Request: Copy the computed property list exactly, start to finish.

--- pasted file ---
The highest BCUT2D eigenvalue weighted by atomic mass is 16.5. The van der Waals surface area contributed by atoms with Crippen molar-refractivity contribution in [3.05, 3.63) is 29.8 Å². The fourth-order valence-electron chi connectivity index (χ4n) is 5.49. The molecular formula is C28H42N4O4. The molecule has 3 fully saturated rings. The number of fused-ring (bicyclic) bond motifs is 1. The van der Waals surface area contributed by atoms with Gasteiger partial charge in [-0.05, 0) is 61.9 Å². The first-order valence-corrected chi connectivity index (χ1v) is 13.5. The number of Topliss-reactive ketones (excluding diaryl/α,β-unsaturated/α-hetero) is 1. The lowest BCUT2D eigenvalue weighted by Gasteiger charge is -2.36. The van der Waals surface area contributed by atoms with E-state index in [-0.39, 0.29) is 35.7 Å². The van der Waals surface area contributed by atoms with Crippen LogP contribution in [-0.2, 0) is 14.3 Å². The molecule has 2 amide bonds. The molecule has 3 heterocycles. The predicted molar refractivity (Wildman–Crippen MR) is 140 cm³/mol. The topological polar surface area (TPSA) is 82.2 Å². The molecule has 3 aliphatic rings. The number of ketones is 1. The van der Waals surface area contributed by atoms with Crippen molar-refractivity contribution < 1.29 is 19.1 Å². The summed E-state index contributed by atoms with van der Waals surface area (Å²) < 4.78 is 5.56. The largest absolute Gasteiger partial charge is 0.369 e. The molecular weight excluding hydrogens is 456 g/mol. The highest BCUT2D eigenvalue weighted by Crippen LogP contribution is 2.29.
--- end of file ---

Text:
The highest BCUT2D eigenvalue weighted by atomic mass is 16.5. The van der Waals surface area contributed by atoms with Crippen molar-refractivity contribution in [3.05, 3.63) is 29.8 Å². The fourth-order valence-electron chi connectivity index (χ4n) is 5.49. The molecular formula is C28H42N4O4. The molecule has 3 fully saturated rings. The number of fused-ring (bicyclic) bond motifs is 1. The van der Waals surface area contributed by atoms with Gasteiger partial charge in [-0.05, 0) is 61.9 Å². The first-order valence-corrected chi connectivity index (χ1v) is 13.5. The number of Topliss-reactive ketones (excluding diaryl/α,β-unsaturated/α-hetero) is 1. The lowest BCUT2D eigenvalue weighted by Gasteiger charge is -2.36. The van der Waals surface area contributed by atoms with E-state index in [-0.39, 0.29) is 35.7 Å². The van der Waals surface area contributed by atoms with Crippen LogP contribution in [-0.2, 0) is 14.3 Å². The molecule has 2 amide bonds. The molecule has 3 heterocycles. The predicted molar refractivity (Wildman–Crippen MR) is 140 cm³/mol. The topological polar surface area (TPSA) is 82.2 Å². The molecule has 3 aliphatic rings. The number of ketones is 1. The van der Waals surface area contributed by atoms with Crippen molar-refractivity contribution < 1.29 is 19.1 Å². The summed E-state index contributed by atoms with van der Waals surface area (Å²) < 4.78 is 5.56. The largest absolute Gasteiger partial charge is 0.369 e. The molecular weight excluding hydrogens is 456 g/mol. The highest BCUT2D eigenvalue weighted by Crippen LogP contribution is 2.29.